Thursday, July 16, 2015

Week In Review

State Capitol Week in Review
            LITTLE ROCK – When the state fiscal year ended on June 30, lottery scholarship revenue showed a decline for the third consecutive year.
            Lottery ticket sales in Fiscal Year 2015 were $409.2 million. Most of that amount was paid back to ticket buyers as prizes. The available revenue for Academic Challenge Scholarships was down about $9 million from the previous year, to $72.4 million.
Legislators on the lottery oversight committee said they were not surprised although they were disappointed. In many other states lottery ticket sales declined after several years, when the novelty wore off.
Arkansas voters overwhelmingly approved a constitutional amendment authorizing the state lottery in 2008.  The vote was 648,000 in favor and 383,000 against. In 2009 the legislature approved Act 606, the enabling legislation that put in place the lottery and directed how revenue would fund college scholarships.
              The first Arkansas lottery tickets were sold in September of 2009, and $373 million in tickets were sold in the nine months of Fiscal Year 2010, the first fiscal year that the lottery was in operation. The lottery’s first full year was Fiscal 2011, and $464 million in tickets were sold.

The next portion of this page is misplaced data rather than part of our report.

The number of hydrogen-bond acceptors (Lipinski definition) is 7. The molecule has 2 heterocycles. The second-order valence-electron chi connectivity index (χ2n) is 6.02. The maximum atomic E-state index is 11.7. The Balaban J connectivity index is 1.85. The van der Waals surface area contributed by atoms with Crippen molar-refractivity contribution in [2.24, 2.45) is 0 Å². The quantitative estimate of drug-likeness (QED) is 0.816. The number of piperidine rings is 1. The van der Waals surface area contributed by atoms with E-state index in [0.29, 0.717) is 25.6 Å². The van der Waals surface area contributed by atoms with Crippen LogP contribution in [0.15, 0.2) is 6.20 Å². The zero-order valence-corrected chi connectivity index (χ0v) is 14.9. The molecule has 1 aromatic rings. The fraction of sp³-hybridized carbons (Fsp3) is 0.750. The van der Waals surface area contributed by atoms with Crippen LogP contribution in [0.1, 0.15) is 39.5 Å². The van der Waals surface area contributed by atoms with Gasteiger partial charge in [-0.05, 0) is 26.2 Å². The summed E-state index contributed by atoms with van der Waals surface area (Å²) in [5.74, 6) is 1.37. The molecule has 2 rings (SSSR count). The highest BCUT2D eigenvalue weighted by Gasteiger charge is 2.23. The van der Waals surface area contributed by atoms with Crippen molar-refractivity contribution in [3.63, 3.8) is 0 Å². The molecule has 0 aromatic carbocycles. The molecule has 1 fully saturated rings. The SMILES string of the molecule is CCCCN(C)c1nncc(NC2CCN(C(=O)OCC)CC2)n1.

In the nine months of sales in Fiscal Year 2010, the lottery generated $82.7 million for scholarships. In Fiscal Year 2011, the first full year of the Arkansas lottery, it generated $94.2 million for scholarships. 
The following year, Fiscal Year 2012, revenue for scholarships reached its peak of $97.5 million. In Fiscal Year 2013 revenue for scholarships fell to $90.3 million and last year it fell again to $81.4 million.
In the regular session earlier this year, the legislature approved two measures to shore up the lottery’s finances. Act 1105 changes eligibility requirements for lottery scholarships. It also changed how scholarships will be paid out, to strongly encourage students to stay in college for their sophomore year.
Currently, scholarship recipients get $5,000 in their first two years if they earn good grades and maintain their eligibility. They receive $2,000 dollars their freshman year and $3,000 dollars their sophomore year. 
Under Act 1105 they still get $5,000 during their first two years at university, but they will get $1,000 as freshman and $4,000 as sophomores, beginning in the 2016-2017 school year. Scholarship amounts awarded for junior and senior years are unchanged. Recipients will get $4,000 dollars their junior year and $5,000 dollars their senior year.
Qualifying students at two year colleges will get $1,000 dollars their first year and $3,000 dollars their second year, beginning in the 2016-2017 school year. Now, students at two-year colleges who qualify for the scholarships get $2,000 dollars each year.
Act 1105 changed eligibility standards.  High school graduates no longer qualify by maintaining a 2.5 grade point average. They have to score a minimum of 19 on the ACT, a common standardized test for college admission.
These changes are designed to improve cash flow within the lottery scholarship program and to strengthen its long-term financial stability.
Act 218 of 2015 abolished the Lottery Commission and transferred its authority to the Department of Finance and Administration. The move resulted in a reduction in staff and savings of $477,000 a year in salaries and benefits.

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